Because CBD has been recognized as a non-psychoactive yet physiologically active, there is a lot of research with regards to its effects related to mood disorders, mental disorders, and brain function.
Individuals can use CBD without getting “high”, still function day to day at work, operate machinery (such as a car), and not become hindered from any activity due to intoxication.
Many human studies have shown that CBD moderates anandamide levels in the body when binding to the CB1 receptor (2). It appears that CBD may lead to homeostasis (‘ideal’ metabolic balance) of anandamide by either up-regulating or down-regulating the activity of FAAH, the enzyme responsible for breaking down anandamide.
By stopping the breakdown of anandamide, endogenous anandamide levels naturally increase; conversely, anandamide levels may decrease with a corresponding increase in FAAH activity.
For example: Anandamide has been shown to be at low levels in psychotic patients (such as those afflicted with schizophrenia). With CBD administration, anandamide levels increase through inhibition of FAAH, and anandamide’s ‘signal strength’ is also enhanced, alleviating psychotic symptoms seen in these patients (1). Interestingly, CBD has also been shown to decrease psychotic symptoms that are a result of THC use (1).
CBD, PTSD and Anxiety
CBD has also shown time and time again its ability to alleviate anxiety, including decrease defensive behaviors, panic attacks, OCD, and post-traumatic stress disorder (PTSD) (3). It has been agreed that CBD possesses anti-anxiety effects, even in healthy volunteers after a simulated public-speaking study (3), and thus even healthy individuals with non “serious” mental disease or ailments can benefit from CBD use.
Based on neuro-imaging studies, CBD changes the activity of brain regions related to controlling emotions by increasing oxygen in the amygdala and the anterior and posterior cingulate cortex (3).
At the same time CBD, through its interaction with the Endo-Cannabinoid System, is able to activate or modify the function of several other receptors and neurotransmitters in the central nervous system (3). It has been well established that cannabinoids in general (and CBD in particular) affect both GABAnergic and dopaminergic pathways. Activation of the GABAnergic system is generally related to calming and relaxation, and activation of the dopaminergic system related to positive, energetic outlook.
CBD and our Endo-Cannabinoid System In a Nutshell
In summary, due to the structure of CBD, it binds to receptors of our own endo-cannabinoid system that are abundant in all of our tissues, especially the brain and spinal cord. Binding of CBD to CB1 & 2 receptors appears in the research to address mood disorders and offer potential support of many conditions, even in otherwise healthy individuals. The primary actions appear to be through the modulation anandamide levels (one of our endogenous canabinoids), and promoting blood oxygen to the brain and acting on various neurotransmitter pathways without getting one “high.”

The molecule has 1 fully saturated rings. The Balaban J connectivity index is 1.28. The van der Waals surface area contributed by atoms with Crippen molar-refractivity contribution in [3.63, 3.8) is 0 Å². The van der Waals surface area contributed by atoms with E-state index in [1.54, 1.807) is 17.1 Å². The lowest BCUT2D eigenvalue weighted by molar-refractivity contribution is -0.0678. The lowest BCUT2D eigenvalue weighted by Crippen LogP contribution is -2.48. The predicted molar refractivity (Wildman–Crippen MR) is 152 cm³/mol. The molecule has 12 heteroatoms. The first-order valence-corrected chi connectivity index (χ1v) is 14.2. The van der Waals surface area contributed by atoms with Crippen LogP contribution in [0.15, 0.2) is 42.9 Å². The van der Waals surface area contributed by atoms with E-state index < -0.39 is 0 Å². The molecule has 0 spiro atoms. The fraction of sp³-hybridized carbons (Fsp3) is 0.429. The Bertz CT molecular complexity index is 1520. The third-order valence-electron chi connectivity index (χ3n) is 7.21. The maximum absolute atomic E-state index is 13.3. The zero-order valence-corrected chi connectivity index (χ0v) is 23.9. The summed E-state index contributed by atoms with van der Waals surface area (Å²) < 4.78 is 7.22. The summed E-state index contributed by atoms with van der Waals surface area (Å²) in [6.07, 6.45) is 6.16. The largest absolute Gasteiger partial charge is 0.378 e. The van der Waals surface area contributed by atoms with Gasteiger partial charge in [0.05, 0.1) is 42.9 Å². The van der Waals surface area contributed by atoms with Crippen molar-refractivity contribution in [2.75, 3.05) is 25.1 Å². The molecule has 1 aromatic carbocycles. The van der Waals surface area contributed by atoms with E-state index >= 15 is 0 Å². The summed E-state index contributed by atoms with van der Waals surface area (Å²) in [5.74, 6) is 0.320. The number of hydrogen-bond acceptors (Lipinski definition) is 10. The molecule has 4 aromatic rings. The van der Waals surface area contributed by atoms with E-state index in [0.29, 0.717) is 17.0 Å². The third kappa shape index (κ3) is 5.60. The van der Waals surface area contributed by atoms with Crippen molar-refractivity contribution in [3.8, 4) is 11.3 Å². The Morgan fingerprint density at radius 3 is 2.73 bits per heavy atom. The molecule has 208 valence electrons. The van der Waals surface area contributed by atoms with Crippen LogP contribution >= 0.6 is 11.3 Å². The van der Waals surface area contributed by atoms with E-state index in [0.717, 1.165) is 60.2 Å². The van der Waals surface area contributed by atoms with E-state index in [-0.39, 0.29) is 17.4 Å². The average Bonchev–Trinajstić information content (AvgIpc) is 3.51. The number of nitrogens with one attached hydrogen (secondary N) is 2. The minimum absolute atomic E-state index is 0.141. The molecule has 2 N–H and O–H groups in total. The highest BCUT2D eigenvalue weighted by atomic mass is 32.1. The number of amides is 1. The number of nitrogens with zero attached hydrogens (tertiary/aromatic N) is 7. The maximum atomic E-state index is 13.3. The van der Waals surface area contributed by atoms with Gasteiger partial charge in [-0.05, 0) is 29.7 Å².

1. FM Leweke, D Piomelli, F Pahlisch, D Muhl, C W Gerth, C Hoyer, J Klosterkotter, M Hellmich, and D Koethe. Cannabidiol enhances anandamide signaling and alleviates psychotic symptoms of schizophrenia. Transl Psychiatry. 2012 Mar; 2(3): e94 Link http://www.ncbi.nlm.nih.gov/pmc/articles/PMC3316151/
2. Stephen D Skaper and Vincenzo Di Marzo. endo-cannabinoids in Nervous System Health and Disease: The Big Picture in a Nutshell. Philos Trans R Soc Lond B Biol Sci. 2012 Dec 5; 367(1607): 3193–3200 Link: http://www.ncbi.nlm.nih.gov/pmc/articles/PMC3481537/
3. Alline Cristina Campos, Fabricio Araujo Moreira, Felipe Villela Gomes, Elaine Aparecida Del Bel, and Francisco Silveira Guimaraes. Multiple Mechanisms Involved in the Large-Spectrum Therapeutic Potential of Cannabidiol in Pyschiatric Disorders. Philos Trans R Soc Lond B Biol Sci. 2012 Dec 5; 367(1607): 3364–3378 Link: http://www.ncbi.nlm.nih.gov/pmc/articles/PMC3481531/
4. Wolf SA, Bick-Sander A, Fabel K, Leal-Galicia P, Tauber S, Ramierz-Rodriguez G, Muller A, Melnick A, Waltinger TP, Ullrich O, Kempermann G. Cannabinoid Receptor CB1 Mediates Baseline and Activity-Induced Survival of New Neurons in Adult Hippocampal Neurogenesis. Cell Commun Signal. 2010 Jun 17;8:12 Link: http://www.ncbi.nlm.nih.gov/pubmed/20565726